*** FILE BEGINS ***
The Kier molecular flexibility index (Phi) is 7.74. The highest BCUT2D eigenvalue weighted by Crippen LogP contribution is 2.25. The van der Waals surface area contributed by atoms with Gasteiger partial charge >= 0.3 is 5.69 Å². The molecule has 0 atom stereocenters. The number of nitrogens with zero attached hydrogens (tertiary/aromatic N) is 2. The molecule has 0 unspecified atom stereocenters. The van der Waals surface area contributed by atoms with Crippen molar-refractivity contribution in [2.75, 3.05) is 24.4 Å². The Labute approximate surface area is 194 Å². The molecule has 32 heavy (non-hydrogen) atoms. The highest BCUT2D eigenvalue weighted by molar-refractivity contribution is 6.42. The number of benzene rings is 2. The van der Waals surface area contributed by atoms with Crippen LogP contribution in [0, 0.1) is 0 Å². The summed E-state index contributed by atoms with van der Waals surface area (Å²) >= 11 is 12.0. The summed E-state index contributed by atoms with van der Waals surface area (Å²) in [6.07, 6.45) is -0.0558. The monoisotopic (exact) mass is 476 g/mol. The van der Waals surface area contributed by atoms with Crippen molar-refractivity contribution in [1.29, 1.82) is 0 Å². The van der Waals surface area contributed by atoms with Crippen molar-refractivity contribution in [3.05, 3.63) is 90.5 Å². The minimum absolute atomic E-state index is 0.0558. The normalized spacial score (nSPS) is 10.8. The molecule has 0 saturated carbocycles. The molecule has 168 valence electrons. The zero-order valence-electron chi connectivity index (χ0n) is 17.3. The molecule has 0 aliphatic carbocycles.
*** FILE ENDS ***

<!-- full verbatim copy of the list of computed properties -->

The Kier molecular flexibility index (Phi) is 7.74. The highest BCUT2D eigenvalue weighted by Crippen LogP contribution is 2.25. The van der Waals surface area contributed by atoms with Gasteiger partial charge >= 0.3 is 5.69 Å². The molecule has 0 atom stereocenters. The number of nitrogens with zero attached hydrogens (tertiary/aromatic N) is 2. The molecule has 0 unspecified atom stereocenters. The van der Waals surface area contributed by atoms with Crippen molar-refractivity contribution in [2.75, 3.05) is 24.4 Å². The Labute approximate surface area is 194 Å². The molecule has 32 heavy (non-hydrogen) atoms. The highest BCUT2D eigenvalue weighted by molar-refractivity contribution is 6.42. The number of benzene rings is 2. The van der Waals surface area contributed by atoms with Crippen LogP contribution in [0, 0.1) is 0 Å². The summed E-state index contributed by atoms with van der Waals surface area (Å²) >= 11 is 12.0. The summed E-state index contributed by atoms with van der Waals surface area (Å²) in [6.07, 6.45) is -0.0558. The monoisotopic (exact) mass is 476 g/mol. The van der Waals surface area contributed by atoms with Crippen molar-refractivity contribution in [1.29, 1.82) is 0 Å². The van der Waals surface area contributed by atoms with Crippen molar-refractivity contribution in [3.05, 3.63) is 90.5 Å². The minimum absolute atomic E-state index is 0.0558. The normalized spacial score (nSPS) is 10.8. The molecule has 0 saturated carbocycles. The molecule has 168 valence electrons. The zero-order valence-electron chi connectivity index (χ0n) is 17.3. The molecule has 0 aliphatic carbocycles.